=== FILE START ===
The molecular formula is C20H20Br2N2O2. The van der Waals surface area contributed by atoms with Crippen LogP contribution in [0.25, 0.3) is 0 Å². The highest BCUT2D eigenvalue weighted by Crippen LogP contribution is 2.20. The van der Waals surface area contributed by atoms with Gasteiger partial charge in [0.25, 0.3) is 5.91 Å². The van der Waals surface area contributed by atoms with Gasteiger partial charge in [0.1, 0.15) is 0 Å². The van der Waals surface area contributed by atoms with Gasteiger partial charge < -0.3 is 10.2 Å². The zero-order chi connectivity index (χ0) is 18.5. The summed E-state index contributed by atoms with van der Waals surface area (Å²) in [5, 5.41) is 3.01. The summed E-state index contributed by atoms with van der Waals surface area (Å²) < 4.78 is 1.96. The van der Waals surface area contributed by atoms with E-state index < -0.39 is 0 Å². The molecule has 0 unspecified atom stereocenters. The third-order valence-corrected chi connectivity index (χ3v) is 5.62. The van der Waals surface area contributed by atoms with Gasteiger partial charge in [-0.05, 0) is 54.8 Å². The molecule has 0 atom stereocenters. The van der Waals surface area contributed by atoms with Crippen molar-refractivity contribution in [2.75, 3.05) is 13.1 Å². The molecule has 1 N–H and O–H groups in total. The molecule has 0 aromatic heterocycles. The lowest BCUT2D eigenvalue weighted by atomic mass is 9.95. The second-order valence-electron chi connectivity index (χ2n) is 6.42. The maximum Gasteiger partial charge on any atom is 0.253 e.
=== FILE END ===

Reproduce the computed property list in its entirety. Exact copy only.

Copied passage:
The molecular formula is C20H20Br2N2O2. The van der Waals surface area contributed by atoms with Crippen LogP contribution in [0.25, 0.3) is 0 Å². The highest BCUT2D eigenvalue weighted by Crippen LogP contribution is 2.20. The van der Waals surface area contributed by atoms with Gasteiger partial charge in [0.25, 0.3) is 5.91 Å². The van der Waals surface area contributed by atoms with Gasteiger partial charge in [0.1, 0.15) is 0 Å². The van der Waals surface area contributed by atoms with Gasteiger partial charge < -0.3 is 10.2 Å². The zero-order chi connectivity index (χ0) is 18.5. The summed E-state index contributed by atoms with van der Waals surface area (Å²) in [5, 5.41) is 3.01. The summed E-state index contributed by atoms with van der Waals surface area (Å²) < 4.78 is 1.96. The van der Waals surface area contributed by atoms with E-state index < -0.39 is 0 Å². The molecule has 0 unspecified atom stereocenters. The third-order valence-corrected chi connectivity index (χ3v) is 5.62. The van der Waals surface area contributed by atoms with Gasteiger partial charge in [-0.05, 0) is 54.8 Å². The molecule has 0 atom stereocenters. The van der Waals surface area contributed by atoms with Crippen molar-refractivity contribution in [2.75, 3.05) is 13.1 Å². The molecule has 1 N–H and O–H groups in total. The molecule has 0 aromatic heterocycles. The lowest BCUT2D eigenvalue weighted by atomic mass is 9.95. The second-order valence-electron chi connectivity index (χ2n) is 6.42. The maximum Gasteiger partial charge on any atom is 0.253 e.